Escambia County Animal Shelter receives $75K grant to help furry friends

Escambia County Animal Shelter receives $75K grant to help furry friends

The Escambia County Animal Shelter (ECAS) is getting a major renovation worth more than $75,000. The local nonprofit volunteer group, Friends of the Escambia County Animal Shelter, applied for and was awarded the grant from Rescue Rebuild.

Rescue Rebuild is a national animal shelter renovation program.

A Rescue Rebuild crew is in Pensacola this week making a to-do list for the upcoming project that is set for January 20-28, 2018.

Kim Rainer said getting the $75,000 phone call was like winning the lottery on Christmas morning.

She smiled, "This is just such an honor to win this grant for the Escambia County Animal Shelter."

Rainer, along with her critter saving cohorts, Laura Booth and Michelle Hall, head up Friends of the Escambia County Animal Shelter. For years, they've supported the staff, stray and homeless pets, and mission of the shelter in countless ways.

This week they, along with Shelter Director John Robinson, are taking the folks from Rescue Rebuild around the grounds. They're making lists, pitching projects, and brainstorming ways that the sizable grant can be used to improve the lives and adoption prospects of the animals.

On the very preliminary "wish list" so far - bigger play yards, an entire facelift for the lobby and a "catio" - that's a cage-free meet and greet area for the shelter's feline population.

"This cat room, for example, we put cat spaces that have increased adoption rates as high as 300 percent," explained Zach Baker.

Baker and Bryna Donnelly head up Rescue Rebuild. They will return to Pensacola in January with a crew of 10 other Rescue Rebuild members and volunteers.

A documentary crew from the PBS series "Shelter Me" is featuring the ECAS renovation. They're also in town shooting the planning stages of the project and they'll also be back to shoot the eight-day process for an episode that will tentatively air in the spring of 2018. Steven Latham created and produces "Shelter Me."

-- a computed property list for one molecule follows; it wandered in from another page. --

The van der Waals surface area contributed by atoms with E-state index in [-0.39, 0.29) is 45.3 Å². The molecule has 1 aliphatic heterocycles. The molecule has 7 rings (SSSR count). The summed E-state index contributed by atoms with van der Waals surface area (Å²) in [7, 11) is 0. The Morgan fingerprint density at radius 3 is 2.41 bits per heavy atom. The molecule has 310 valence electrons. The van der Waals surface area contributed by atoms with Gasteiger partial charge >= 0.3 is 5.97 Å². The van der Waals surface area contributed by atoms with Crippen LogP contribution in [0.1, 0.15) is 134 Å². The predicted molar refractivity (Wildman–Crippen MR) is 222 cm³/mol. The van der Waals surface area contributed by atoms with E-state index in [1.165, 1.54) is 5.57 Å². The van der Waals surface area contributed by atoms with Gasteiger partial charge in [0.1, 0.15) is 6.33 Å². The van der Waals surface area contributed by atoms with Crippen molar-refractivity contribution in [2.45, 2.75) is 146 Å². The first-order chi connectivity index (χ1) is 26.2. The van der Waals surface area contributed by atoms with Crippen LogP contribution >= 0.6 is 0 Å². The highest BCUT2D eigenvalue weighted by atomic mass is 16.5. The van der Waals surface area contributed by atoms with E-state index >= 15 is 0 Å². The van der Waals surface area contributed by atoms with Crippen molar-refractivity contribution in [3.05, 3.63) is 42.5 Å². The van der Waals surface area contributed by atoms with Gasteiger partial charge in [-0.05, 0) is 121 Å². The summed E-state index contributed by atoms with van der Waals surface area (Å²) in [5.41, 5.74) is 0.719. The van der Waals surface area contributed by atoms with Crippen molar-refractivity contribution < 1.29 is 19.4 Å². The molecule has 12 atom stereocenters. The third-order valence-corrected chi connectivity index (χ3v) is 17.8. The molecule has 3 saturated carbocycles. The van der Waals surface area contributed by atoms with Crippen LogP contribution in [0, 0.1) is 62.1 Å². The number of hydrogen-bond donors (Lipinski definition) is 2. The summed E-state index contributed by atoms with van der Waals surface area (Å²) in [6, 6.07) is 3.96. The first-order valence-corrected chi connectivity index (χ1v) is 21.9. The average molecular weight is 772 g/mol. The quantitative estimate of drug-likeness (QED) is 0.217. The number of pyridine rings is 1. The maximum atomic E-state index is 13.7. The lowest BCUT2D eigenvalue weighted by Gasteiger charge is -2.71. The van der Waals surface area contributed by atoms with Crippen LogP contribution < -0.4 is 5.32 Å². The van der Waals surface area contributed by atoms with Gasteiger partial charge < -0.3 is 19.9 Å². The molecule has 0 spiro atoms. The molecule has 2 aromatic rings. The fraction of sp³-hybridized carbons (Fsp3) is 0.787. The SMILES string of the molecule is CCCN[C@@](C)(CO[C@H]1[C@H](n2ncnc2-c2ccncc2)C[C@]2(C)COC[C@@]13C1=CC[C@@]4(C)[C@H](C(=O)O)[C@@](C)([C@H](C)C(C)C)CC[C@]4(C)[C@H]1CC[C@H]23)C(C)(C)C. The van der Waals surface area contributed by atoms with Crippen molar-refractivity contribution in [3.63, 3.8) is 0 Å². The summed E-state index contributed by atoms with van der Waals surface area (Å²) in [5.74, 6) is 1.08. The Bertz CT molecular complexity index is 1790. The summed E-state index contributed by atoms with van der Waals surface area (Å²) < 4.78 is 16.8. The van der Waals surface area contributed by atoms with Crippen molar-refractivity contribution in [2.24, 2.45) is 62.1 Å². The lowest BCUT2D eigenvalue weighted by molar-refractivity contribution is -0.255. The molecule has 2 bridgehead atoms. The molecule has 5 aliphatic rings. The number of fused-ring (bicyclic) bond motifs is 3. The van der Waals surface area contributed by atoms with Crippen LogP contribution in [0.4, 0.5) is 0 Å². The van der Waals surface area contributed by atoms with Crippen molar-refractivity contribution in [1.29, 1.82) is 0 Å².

"I'm about a dog or two short of being a hoarder, so I currently have a pack of four great big dogs," joked Latham. He's adopted his pets from shelters across the country.

Latham has the heart and drive to save many more. Latham has used his national show to spotlight homeless pets and struggling shelters for the last six years.

He has this advice for anyone looking to welcome a pet into their home.

"You just need to make a connection. Animals are individuals, so when you come here, I promise you will fall in love. Love is just a shelter away," he said.

The shared goal of all of the crews gathered is to make the ECAS the first place locals think of and go to when they want a new animal. To accomplish that will take hundreds of volunteers this coming January.

Between now and then, Robinson, his staff, and the Friends volunteers will be recruiting teams to pitch in and help. Robinson said no special skills are needed for anyone who wants to be a part of the effort. Thanks to Rescue Rebuild, they'll have the permits, tools, supplies, blueprints, and passion. They just need local animal lovers to sign up and show up ready to work. Robinson said volunteers can put in just two hours, a day, or stay and help the entire time.

Rainer is thrilled at the prospect and looks forward to the longtime results of the grant and community effort. "It's gonna be a real game changer for everyone here, fuzzy and human. It doesn't matter, everybody's got a lot to gain from this," she said.

If you'd like to help, please email or sign up here.

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